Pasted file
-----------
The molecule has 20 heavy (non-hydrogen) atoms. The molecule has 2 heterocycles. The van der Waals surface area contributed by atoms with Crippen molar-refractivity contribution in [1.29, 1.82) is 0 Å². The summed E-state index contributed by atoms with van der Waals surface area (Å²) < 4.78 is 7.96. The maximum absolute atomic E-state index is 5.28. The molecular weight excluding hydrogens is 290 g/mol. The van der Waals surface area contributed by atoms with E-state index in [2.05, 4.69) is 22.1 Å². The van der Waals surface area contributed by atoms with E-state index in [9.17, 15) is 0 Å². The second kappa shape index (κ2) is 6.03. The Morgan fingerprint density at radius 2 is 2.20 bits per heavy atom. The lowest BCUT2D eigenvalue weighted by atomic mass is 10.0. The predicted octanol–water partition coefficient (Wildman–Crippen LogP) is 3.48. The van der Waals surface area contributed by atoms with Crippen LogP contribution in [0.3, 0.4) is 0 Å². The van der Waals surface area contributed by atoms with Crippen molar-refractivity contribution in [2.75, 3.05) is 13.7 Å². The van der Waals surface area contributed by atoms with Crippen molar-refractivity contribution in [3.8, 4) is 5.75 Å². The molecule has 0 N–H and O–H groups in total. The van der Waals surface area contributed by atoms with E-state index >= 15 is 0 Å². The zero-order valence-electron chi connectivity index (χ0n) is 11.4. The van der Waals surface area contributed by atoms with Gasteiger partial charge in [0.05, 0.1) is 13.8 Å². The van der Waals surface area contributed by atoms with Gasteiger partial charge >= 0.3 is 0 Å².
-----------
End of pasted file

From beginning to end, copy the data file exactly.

The molecule has 20 heavy (non-hydrogen) atoms. The molecule has 2 heterocycles. The van der Waals surface area contributed by atoms with Crippen molar-refractivity contribution in [1.29, 1.82) is 0 Å². The summed E-state index contributed by atoms with van der Waals surface area (Å²) < 4.78 is 7.96. The maximum absolute atomic E-state index is 5.28. The molecular weight excluding hydrogens is 290 g/mol. The van der Waals surface area contributed by atoms with E-state index in [2.05, 4.69) is 22.1 Å². The van der Waals surface area contributed by atoms with E-state index in [9.17, 15) is 0 Å². The second kappa shape index (κ2) is 6.03. The Morgan fingerprint density at radius 2 is 2.20 bits per heavy atom. The lowest BCUT2D eigenvalue weighted by atomic mass is 10.0. The predicted octanol–water partition coefficient (Wildman–Crippen LogP) is 3.48. The van der Waals surface area contributed by atoms with Crippen LogP contribution in [0.3, 0.4) is 0 Å². The van der Waals surface area contributed by atoms with Crippen molar-refractivity contribution in [2.75, 3.05) is 13.7 Å². The van der Waals surface area contributed by atoms with Crippen molar-refractivity contribution in [3.8, 4) is 5.75 Å². The molecule has 0 N–H and O–H groups in total. The van der Waals surface area contributed by atoms with E-state index >= 15 is 0 Å². The zero-order valence-electron chi connectivity index (χ0n) is 11.4. The van der Waals surface area contributed by atoms with Gasteiger partial charge in [0.05, 0.1) is 13.8 Å². The van der Waals surface area contributed by atoms with Gasteiger partial charge >= 0.3 is 0 Å².